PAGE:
Add in the trouncing that Vice- President Al Gore gave to Ross Perot in their televised debate on CNN last week, and the presidential carrots that Mr Clinton is able to dangle as he buys votes for the pact in the House of Representatives, and it is tempting to wonder why today's vote in the lower house of Congress remains impossible to call.
In fact, the reasons behind Mr Clinton's difficulties are largely political. It is always easy to identify a company or individual standing to lose from competition; with the larger gains spread more thinly across the country, supporters are less vociferous. Hence the 'politics of negativism and fear' that Mr Gore identified on the Larry King show, and hence the hysteria of the lobbies headed by Mr Perot with his ill-informed populism.
A European perspective can offer good reason to vote in favour of Nafta. In doing so, it would set a precedent for free trade between a rich and a poor country that would help the European Union to open its markets to the former Soviet satellites to the east, and Japan to deal more fairly with the various tigers and dragons of east and South-east Asia. It would also give an impetus to the faltering Gatt negotiations, the successful conclusion of which this winter would bring greater prosperity to the entire industrial world.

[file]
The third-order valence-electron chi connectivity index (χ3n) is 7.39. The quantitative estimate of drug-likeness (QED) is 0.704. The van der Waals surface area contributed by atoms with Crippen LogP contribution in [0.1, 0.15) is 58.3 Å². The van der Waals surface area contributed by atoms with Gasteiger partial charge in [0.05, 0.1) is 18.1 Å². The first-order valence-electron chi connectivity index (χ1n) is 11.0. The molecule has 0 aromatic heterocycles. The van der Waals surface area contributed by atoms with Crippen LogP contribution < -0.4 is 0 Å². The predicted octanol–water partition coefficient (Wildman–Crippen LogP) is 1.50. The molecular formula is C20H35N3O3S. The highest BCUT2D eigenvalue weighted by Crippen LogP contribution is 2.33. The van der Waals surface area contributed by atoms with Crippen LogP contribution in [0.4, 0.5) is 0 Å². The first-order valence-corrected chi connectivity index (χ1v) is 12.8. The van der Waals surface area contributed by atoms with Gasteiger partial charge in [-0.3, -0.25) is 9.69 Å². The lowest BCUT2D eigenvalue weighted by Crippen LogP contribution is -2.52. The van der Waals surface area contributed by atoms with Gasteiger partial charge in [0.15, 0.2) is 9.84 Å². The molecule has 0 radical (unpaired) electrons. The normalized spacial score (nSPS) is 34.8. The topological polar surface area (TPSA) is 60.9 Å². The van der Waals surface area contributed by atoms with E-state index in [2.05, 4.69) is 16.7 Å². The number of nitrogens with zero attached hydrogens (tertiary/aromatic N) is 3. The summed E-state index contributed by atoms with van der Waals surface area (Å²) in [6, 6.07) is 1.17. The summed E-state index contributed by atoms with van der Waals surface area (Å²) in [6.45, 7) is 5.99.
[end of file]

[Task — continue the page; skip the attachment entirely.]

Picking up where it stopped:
These reasons aside, only one argument can convince Americans that Nafta is in their interests. Competition from the south is certainly a threat to those American workers who cannot function more productively and learn new skills more quickly than Mexicans. Yet the great strength of American business - and indeed American society - is exactly its ability to respond confidently to change; to dream up new products to suit new consumers, and new solutions to suit new problems. If that capacity has been lost, then the rejection of Nafta will be only a symptom of wider decline.Reuse content